'The history of public debt is full of irony. It rarely follows our ideas of order and justice.' Thomas Piketty

by melo (melometa4(at)gmail.com) on Thu Mar 3rd, 2011 at 10:05:52 AM EST
[ Parent ]
What Is "Shared Value"?

"Shared value" is the amount of money that wealth extractors (rentiers and monopolists) extract from wealth creators (labour and investors).
In neoliberalism, we have huge amount of "shared values."
Is the price of labour the same as the value of labour? Of course not. We have a huge oversupply of labour compared to technology. And techology is cheap. Labour is cheap, capital is cheap, where does the money go? It walks like a duck, talks like a duck, it is a ??
In the ideal world, we would need very little shared values.

by kjr63 on Thu Mar 3rd, 2011 at 10:48:16 AM EST
[ Parent ]
GE? IBM? Examples of "shared values"? Just a new costume for the Neo-Classical Economists' own "Frankenstien" Market Monster.

"It is not necessary to have hope in order to persevere."
by ARGeezer (ARGeezer a in a circle eurotrib daught com) on Thu Mar 3rd, 2011 at 08:46:02 PM EST
[ Parent ]
Think Mel Brooks and Young Frankenstein.

"It is not necessary to have hope in order to persevere."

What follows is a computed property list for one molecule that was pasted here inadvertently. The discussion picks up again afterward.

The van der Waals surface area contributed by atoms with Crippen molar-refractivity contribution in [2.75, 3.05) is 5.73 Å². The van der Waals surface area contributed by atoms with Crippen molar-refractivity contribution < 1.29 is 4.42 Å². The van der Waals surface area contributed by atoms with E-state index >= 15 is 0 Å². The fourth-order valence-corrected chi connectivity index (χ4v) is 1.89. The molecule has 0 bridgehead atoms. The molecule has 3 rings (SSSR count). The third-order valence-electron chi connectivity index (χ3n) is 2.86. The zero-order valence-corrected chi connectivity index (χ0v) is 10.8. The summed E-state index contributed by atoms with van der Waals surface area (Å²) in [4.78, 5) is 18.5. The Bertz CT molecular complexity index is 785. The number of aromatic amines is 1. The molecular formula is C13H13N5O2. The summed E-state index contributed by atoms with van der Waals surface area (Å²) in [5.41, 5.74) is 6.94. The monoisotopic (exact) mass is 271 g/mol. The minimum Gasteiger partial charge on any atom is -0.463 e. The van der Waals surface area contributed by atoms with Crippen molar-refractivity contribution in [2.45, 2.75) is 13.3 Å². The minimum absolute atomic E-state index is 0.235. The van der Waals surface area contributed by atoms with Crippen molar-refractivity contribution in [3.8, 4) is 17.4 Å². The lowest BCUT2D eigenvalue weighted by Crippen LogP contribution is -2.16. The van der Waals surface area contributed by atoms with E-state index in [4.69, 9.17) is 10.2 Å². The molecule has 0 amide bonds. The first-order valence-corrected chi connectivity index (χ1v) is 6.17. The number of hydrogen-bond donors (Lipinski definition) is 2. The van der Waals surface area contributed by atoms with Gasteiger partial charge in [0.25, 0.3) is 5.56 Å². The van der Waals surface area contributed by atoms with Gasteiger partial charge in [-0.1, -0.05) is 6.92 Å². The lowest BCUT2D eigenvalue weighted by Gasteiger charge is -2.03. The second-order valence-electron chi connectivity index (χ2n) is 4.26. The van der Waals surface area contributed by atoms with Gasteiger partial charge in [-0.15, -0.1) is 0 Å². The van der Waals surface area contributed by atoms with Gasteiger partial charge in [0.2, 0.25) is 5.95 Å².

by ARGeezer (ARGeezer a in a circle eurotrib daught com) on Thu Mar 3rd, 2011 at 08:46:39 PM EST
[ Parent ]
a bit earnest isn't it?

then it is the hahvahd bizniz review, trying to get their heads around how to co-opt more terminology and twist it into pretzels.

'The history of public debt is full of irony. It rarely follows our ideas of order and justice.' Thomas Piketty

by melo (melometa4(at)gmail.com) on Fri Mar 4th, 2011 at 07:54:29 PM EST
[ Parent ]

The Politics of Entitlement: David Brooks Will Decide When It's Time for You to Die

"We're going to be doing a lot of deficit cutting over the next several years," David Brooks announced, plurally, in their column in today's New York Times. Little-known fact: the byline "David Brooks" is produced by five guys named "David Brook." They all get together and agree on stuff!

David Brooks are very concerned about the budget lately. It is an ongoing theme.


Talking about the deficit is a way of cutting morality out of the discussion. Waste! Mismanagement! Incompetence! Unaccountable earmarks! These things are noise. The actual questions are: is money to be spent on people who do not have money? And where is that money going to come from?

There are people who do not have money. Some of them do not have money because they are children. Some of them do not have money because they are old or sick or otherwise unsuited for the labor market. Some of them do not have money because the labor market has stopped paying for the work that they know how to do in the places where they live. Robots and other machines can approximate the things these people used to do.